THE MEMBERS OF THE FELIBRIGE
The presentation of a cicada takes place in a relaxed and friendly atmosphere, to
the music of the Occitan tongue and the merry melodies of the hurdy gurdy, the bagpipes
and the accordion. And yet this is a solemn moment. When the writer, Frédéric Mistral,
founded the Félibrige he laid out a plan of attack to revive the Occitan language.
The methods may have been resolutely gentle, but they required an enormous amount
of translation work and a huge literary output. There was, and is, so much at stake
that the “félibres” he named were not just poets, but also fierce fighters with
a hard job ahead of them.
The procedure is as follows. A “capoulier” is appointed to preside over a battalion
of “majoraux” : Occitan speaking writers who have merited a cicada thanks to the
quality and the sheer size of their literary work. When a “majoral” passes away
they say his cicada has been widowed and three “majoraux” propose a “félibre” whom
they deem worthy of the title of “majoral” and of receiving this cicada. And this
is how Jean-Claude Dugros, a Bergerac man born in Agen, was chosen by three majoraux,
Zefir Bosc from Rouergue, Jean Fourié from Languedoc and Claude Fiorenzano from
Provence, who all got to know him through his work. Besides assuming his responsibilities
as chief editor of Le Bournat’s quarterly, Jean-Claude Dugros has written “Le Bournat,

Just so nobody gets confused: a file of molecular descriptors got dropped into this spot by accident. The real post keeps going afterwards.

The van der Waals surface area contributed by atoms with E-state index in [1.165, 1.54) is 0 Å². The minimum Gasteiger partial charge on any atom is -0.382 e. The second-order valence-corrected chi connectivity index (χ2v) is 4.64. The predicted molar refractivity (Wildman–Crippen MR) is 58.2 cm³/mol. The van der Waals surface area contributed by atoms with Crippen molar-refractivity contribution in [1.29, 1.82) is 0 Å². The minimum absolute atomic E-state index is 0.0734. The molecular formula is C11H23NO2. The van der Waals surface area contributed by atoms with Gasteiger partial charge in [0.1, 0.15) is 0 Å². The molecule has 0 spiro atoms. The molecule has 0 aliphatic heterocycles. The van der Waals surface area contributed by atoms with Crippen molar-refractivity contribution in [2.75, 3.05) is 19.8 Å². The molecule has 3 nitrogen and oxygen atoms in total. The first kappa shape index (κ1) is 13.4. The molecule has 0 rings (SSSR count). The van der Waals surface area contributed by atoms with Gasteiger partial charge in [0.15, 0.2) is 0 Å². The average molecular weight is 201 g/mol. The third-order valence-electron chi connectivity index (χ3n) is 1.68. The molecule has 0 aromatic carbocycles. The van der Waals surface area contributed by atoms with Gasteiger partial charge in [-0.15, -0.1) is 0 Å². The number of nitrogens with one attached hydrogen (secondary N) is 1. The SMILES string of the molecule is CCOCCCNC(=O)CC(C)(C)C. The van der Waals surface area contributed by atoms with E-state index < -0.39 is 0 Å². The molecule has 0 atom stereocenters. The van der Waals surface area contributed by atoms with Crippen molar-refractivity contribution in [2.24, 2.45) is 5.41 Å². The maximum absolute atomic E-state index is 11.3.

école félibréenne du Périgord, son histoire, naissance et envol 1901/1914” (“Le
Bournat, Périgord félibrien school - its history, its beginnings and its expansion.”)
and has also translated into Occitan books by the Périgord storywriter, Claude Seignolle.
THE INTEROCCITAN CICADA BRIGADE
So there is no form of nepotism between “majoraux” who are all part of the same
brotherhood. They may not actually know each other but they have banded together
to achieve their aim. And more than anything else, they put their entire trust in
their newly elected member. The cicada is not a title or a distinction ; it means
that you have embarked upon a mission, devoting yourself to a cause and doing everything
in your power to revive the Occitan culture and language.
So this stalwart group of southerners with their singsong accents show the dogged
determination and the courage that is necessary to fight with words, the words of
their language, so it can shine forth once more. It no longer holds sway as the
language of European culture as it did a thousand years ago, but it’s still there
in its Occitan cradle.
CICADAS ARE NOT DREAMERS
According to a survey conducted by the Dordogne Department Council, 34% of the Périgord
people speak Occitan, 54% understand it. Hopefully it will be back on the school
curriculum, bridging the gap between the two generations.
One thing is for sure : Jean-Claude Dugros, armed with his golden cicada, will never
give up the fight to keep Occitan alive.
It is he who translates all our articles into Occitan on
www.albuga.info so the language of the troubadours can travel all round